Recent proposals to amend the Patent Act and the legal academy’s growing interest in empirical methods have made the policy analysis of patent law a timely topic for colloquia and symposia. Empirical scholarship plays a vital role in these discussions, as it tests the theories, hypotheses, and characterizations that underlie legal rules and institutions, as well as proposals for their reform.

Patent scholars tend to have backgrounds and interests that coincide with the skill set required for empirical scholarship, and so it is not surprising that many patent scholars have turned to empirical methods in recent years. Many of their projects have been highly ambitious, taking advantage of the massive body of information generated by the patent system. In recent years, research scientists and other stakeholders in the technological fields affected by the patent system have contributed their perspectives and insights to this work. Today, empirical scholarship in patent law draws its data gathering and analytical methodologies not only from the social sciences, statistics, business, and economics, but also from computer science, the natural sciences, and engineering.

On October 23–24, 2008, the University of North Carolina School of Law community had the honor of welcoming a group of leading scholars whose work reflects the diverse interdisciplinary activities that are extending the frontiers of empirical patent law scholarship. Four participants in particular exemplified this emergent interdisciplinarity: Mark Calcagno, Senior Information Scientist at Procter & Gamble; Martin Campbell-Kelley, Professor of Computer Science at the University of Warwick; Xin Li, Ph.D. student in Management Information Systems at the University of Arizona; and Jon F. Merz, Associate Professor of Medical Ethics at the University of Pennsylvania.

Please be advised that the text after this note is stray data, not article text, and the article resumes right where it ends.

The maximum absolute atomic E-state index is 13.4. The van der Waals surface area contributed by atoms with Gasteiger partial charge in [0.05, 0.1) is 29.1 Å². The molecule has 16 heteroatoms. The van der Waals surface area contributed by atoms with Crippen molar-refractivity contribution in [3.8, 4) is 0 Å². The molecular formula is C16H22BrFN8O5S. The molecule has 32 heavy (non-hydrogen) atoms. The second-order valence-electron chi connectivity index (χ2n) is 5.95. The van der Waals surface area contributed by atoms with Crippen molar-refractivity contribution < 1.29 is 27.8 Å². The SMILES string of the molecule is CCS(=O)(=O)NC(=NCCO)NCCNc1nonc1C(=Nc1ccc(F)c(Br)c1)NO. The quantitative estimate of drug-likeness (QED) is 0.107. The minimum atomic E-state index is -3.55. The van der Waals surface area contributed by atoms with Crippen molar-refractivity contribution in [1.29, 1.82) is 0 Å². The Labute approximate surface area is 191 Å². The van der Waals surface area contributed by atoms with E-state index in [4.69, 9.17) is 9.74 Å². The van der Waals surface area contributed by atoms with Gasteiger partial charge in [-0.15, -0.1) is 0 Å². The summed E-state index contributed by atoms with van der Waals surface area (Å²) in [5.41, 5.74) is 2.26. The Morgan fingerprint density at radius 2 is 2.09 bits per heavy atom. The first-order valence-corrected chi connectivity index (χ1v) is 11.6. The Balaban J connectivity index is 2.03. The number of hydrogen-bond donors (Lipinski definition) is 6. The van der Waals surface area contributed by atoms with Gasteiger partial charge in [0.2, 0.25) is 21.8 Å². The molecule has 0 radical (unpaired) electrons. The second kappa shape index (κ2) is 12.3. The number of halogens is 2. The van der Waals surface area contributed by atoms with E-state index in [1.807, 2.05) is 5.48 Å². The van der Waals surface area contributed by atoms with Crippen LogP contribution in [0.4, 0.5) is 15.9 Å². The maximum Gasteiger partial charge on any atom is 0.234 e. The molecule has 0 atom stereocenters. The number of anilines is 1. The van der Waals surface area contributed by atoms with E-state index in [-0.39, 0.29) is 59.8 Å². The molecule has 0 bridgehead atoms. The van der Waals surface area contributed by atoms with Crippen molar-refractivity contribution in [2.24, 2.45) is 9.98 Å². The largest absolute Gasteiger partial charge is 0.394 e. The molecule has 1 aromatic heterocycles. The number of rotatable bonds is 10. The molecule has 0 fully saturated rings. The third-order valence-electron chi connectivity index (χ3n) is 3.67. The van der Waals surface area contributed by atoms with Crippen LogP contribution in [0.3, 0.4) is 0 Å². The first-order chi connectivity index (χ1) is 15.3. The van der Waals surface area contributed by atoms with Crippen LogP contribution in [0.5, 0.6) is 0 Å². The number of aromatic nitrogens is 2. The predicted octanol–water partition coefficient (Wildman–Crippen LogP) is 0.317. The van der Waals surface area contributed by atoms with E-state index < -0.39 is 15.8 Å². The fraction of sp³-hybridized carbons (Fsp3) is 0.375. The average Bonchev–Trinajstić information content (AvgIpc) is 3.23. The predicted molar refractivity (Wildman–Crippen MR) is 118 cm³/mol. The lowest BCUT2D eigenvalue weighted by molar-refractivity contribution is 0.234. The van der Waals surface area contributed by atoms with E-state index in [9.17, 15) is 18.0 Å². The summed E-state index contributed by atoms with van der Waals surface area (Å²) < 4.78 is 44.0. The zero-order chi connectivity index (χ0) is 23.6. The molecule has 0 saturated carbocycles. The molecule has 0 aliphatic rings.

Our keynote speaker, Judge Jay S. Plager of the U.S. Court of Appeals for the Federal Circuit, and our presenting sponsor Red Hat, Inc.’s vice president and assistant general counsel, Rob Tiller, highlighted a dinner welcoming an extraordinary collection of patent law scholars, gathered in the same spirit in which the nation’s first patent commissioner famously was said to have dined alone. This was followed by a full day of panel presentations on patent litigation and policy, patents and information technology, patents and laboratory research, and patent examination and prior art. All four sessions were well attended and followed by provocative and thoughtful exchanges. I would like to thank Red Hat, Inc., and our program sponsors, the law firm of Kenyon & Kenyon LLP, the UNC Graduate and Professional Student Federation, and the law firm of Jenkins, Wilson, Taylor & Hunt, P.A., for their generous support of these proceedings.

Just as the symposium was getting underway, Flash of Genius—very likely Hollywood’s first major movie to center on a patent infringement trial—was closing its three-week run nationally. The $16 million production grossed just over $4.5 million worldwide, a gentle reminder to our distinguished guests that fame in the world of patent law is an esoteric phenomenon. As data sets age, interest in particular empirical findings tends to be fleeting as well. Still, in years to come, I hope these proceedings will come to be seen as a harbinger of a broader and deeper interdisciplinary engagement in the modes and methods of jurisprudence.

DOWNLOAD PDF | 87 N.C. L. Rev.1321 (2009)